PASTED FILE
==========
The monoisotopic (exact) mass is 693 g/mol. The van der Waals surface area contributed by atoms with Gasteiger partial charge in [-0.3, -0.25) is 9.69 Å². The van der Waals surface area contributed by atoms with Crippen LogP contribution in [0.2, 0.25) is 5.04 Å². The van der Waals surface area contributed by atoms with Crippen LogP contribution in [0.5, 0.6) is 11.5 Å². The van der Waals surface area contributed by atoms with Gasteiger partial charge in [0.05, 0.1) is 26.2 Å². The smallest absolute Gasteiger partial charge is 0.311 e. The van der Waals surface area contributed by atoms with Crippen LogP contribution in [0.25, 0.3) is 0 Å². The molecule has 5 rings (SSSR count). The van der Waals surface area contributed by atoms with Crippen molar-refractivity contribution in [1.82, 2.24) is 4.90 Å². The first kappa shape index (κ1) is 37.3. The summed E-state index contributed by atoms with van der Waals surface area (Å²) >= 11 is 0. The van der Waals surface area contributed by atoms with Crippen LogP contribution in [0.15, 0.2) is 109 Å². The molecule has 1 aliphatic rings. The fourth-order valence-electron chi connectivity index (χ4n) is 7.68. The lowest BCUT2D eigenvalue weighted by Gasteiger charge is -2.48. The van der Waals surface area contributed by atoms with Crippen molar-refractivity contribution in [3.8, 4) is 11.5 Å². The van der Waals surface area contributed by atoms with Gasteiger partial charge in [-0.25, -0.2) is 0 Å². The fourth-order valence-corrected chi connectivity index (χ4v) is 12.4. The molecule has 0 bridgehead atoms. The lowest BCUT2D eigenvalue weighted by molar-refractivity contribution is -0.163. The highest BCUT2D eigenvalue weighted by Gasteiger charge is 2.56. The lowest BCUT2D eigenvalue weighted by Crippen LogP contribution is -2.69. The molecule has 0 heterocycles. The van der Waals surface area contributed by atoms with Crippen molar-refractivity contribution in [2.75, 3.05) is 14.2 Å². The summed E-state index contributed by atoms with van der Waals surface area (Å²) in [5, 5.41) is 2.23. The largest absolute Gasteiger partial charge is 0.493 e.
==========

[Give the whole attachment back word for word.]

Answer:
The monoisotopic (exact) mass is 693 g/mol. The van der Waals surface area contributed by atoms with Gasteiger partial charge in [-0.3, -0.25) is 9.69 Å². The van der Waals surface area contributed by atoms with Crippen LogP contribution in [0.2, 0.25) is 5.04 Å². The van der Waals surface area contributed by atoms with Crippen LogP contribution in [0.5, 0.6) is 11.5 Å². The van der Waals surface area contributed by atoms with Gasteiger partial charge in [0.05, 0.1) is 26.2 Å². The smallest absolute Gasteiger partial charge is 0.311 e. The van der Waals surface area contributed by atoms with Crippen LogP contribution in [0.25, 0.3) is 0 Å². The molecule has 5 rings (SSSR count). The van der Waals surface area contributed by atoms with Crippen molar-refractivity contribution in [1.82, 2.24) is 4.90 Å². The first kappa shape index (κ1) is 37.3. The summed E-state index contributed by atoms with van der Waals surface area (Å²) >= 11 is 0. The van der Waals surface area contributed by atoms with Crippen LogP contribution in [0.15, 0.2) is 109 Å². The molecule has 1 aliphatic rings. The fourth-order valence-electron chi connectivity index (χ4n) is 7.68. The lowest BCUT2D eigenvalue weighted by Gasteiger charge is -2.48. The van der Waals surface area contributed by atoms with Crippen molar-refractivity contribution in [3.8, 4) is 11.5 Å². The van der Waals surface area contributed by atoms with Gasteiger partial charge in [-0.25, -0.2) is 0 Å². The fourth-order valence-corrected chi connectivity index (χ4v) is 12.4. The molecule has 0 bridgehead atoms. The lowest BCUT2D eigenvalue weighted by molar-refractivity contribution is -0.163. The highest BCUT2D eigenvalue weighted by Gasteiger charge is 2.56. The lowest BCUT2D eigenvalue weighted by Crippen LogP contribution is -2.69. The molecule has 0 heterocycles. The van der Waals surface area contributed by atoms with Crippen molar-refractivity contribution in [2.75, 3.05) is 14.2 Å². The summed E-state index contributed by atoms with van der Waals surface area (Å²) in [5, 5.41) is 2.23. The largest absolute Gasteiger partial charge is 0.493 e.